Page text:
On ISIS use of child soldiers in Mosul

Mosul teen suspect (REUTERS:Muhammad Hamed ) Jan 27 2017

When the offensive against ISIS in Mosul, Iraq began mid-October 2016, the US Pentagon estimated there were between 3,000 & 5,000 ISIS fighters in the city. Mosul Eye, an anti-ISIS blogger from Mosul, estimated nearly double the number of ISIS fighters & claimed half were teenagers who were not trained.

Media has long reported on ISIS recruitment, conscription, & use of child soldiers. The Syrian Observatory for Human Rights (SOHR) claims ISIS uses them as fighters, suicide bombers, snipers, blood donors & that they are instructed in beheading or shooting captives.

Two weeks after the October 2016 offensive began, the SOHR reported that of the 450 ISIS fighters killed till then, 300 were children. There are no available figures on the number of ISIS fighters killed in Mosul after October 30th, including the number of children fighters. The use of child soldiers is a war crime. So if anywhere close to a half of ISIS fighters in Mosul are children—or even if only a third or fourth are children—then the conduct of war should be altered to protect them as traumatized victims & not treat them as enemy combatants.

By mid-November, hospitals near Mosul were reporting up to a dozen kids a day coming for emergency treatment of gunshot wounds, burns, mutilations, shrapnel injuries. Some were caught in crossfire, some as they fled the fighting, & some may have been ISIS fighters.

The number of overall civilian deaths & injuries have not been reported since early November but were then nearly a thousand killed in crossfire & 1,000 injured. Reports of the number of civilians who have fled are all over the place but the most recent is nearly 161,000, according to the International Organization for Migration.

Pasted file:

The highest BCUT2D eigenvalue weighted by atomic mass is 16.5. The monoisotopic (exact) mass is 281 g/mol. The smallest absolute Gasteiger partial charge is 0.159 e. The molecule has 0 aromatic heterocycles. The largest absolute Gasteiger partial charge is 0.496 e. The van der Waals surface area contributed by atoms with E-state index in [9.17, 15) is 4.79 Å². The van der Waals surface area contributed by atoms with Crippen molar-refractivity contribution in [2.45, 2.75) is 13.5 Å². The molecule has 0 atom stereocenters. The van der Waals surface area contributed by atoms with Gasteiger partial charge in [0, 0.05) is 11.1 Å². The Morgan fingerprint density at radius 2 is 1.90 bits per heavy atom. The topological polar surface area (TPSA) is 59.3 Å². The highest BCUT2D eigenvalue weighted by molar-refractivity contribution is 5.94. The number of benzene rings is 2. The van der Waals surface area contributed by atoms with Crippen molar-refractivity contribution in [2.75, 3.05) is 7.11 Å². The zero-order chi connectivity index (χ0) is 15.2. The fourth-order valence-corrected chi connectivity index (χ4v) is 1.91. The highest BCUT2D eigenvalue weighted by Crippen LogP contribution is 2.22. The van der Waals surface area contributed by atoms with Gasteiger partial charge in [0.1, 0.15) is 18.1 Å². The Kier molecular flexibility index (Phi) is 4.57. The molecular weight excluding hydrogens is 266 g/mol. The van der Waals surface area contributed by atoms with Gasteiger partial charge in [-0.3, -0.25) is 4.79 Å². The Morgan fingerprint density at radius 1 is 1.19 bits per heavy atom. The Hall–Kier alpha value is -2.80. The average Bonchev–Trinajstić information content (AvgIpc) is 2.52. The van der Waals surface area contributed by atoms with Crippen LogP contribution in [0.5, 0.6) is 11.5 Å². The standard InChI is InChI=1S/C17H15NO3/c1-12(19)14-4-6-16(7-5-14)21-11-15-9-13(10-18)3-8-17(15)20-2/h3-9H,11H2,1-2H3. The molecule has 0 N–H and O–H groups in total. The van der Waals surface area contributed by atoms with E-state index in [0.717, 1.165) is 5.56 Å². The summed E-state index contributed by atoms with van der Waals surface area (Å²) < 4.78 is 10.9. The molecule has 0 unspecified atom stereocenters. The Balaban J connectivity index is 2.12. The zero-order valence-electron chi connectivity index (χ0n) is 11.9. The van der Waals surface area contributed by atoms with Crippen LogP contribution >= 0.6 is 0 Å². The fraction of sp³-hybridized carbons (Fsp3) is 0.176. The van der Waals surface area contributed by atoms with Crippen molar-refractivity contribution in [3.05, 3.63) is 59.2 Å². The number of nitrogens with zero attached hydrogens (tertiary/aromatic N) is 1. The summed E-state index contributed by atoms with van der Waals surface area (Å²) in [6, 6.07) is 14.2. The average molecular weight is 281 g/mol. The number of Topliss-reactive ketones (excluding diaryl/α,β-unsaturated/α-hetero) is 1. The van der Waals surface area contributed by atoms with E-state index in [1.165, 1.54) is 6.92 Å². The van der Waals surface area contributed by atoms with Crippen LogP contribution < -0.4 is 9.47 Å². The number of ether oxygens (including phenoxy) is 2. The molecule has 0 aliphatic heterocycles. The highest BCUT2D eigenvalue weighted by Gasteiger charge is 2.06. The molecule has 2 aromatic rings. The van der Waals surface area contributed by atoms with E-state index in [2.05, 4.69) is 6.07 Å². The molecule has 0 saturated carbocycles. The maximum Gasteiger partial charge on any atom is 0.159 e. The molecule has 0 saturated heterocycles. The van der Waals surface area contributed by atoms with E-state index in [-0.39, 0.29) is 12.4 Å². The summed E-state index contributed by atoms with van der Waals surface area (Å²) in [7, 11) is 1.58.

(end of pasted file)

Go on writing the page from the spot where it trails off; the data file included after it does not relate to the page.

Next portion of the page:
This 17-year-old was detained by Iraqi soldiers in Mosul as a suspected ISIS fighter. They brought him blindfolded (considered a war crime) before an intelligence investigator who asked him “How long were you with Daesh (ISIS)? The boy “submissively” replied “Twenty days, sir.” It isn’t reported whether they released or jailed him but the intelligence officer said he appeared harmless though suspected he could pose “a latent threat after Islamic State’s days of ruling over vast swathes of territory come to an end.” What does that mean? That young kids who are bullied by soldiers & stuck in the middle of bombing & urban warfare develop political antipathies that lead them to extremist politics?

Such is the character of emancipation US-style.

US out of Iraq & Syria.

(Photo by Muhammad Hamed/Reuters)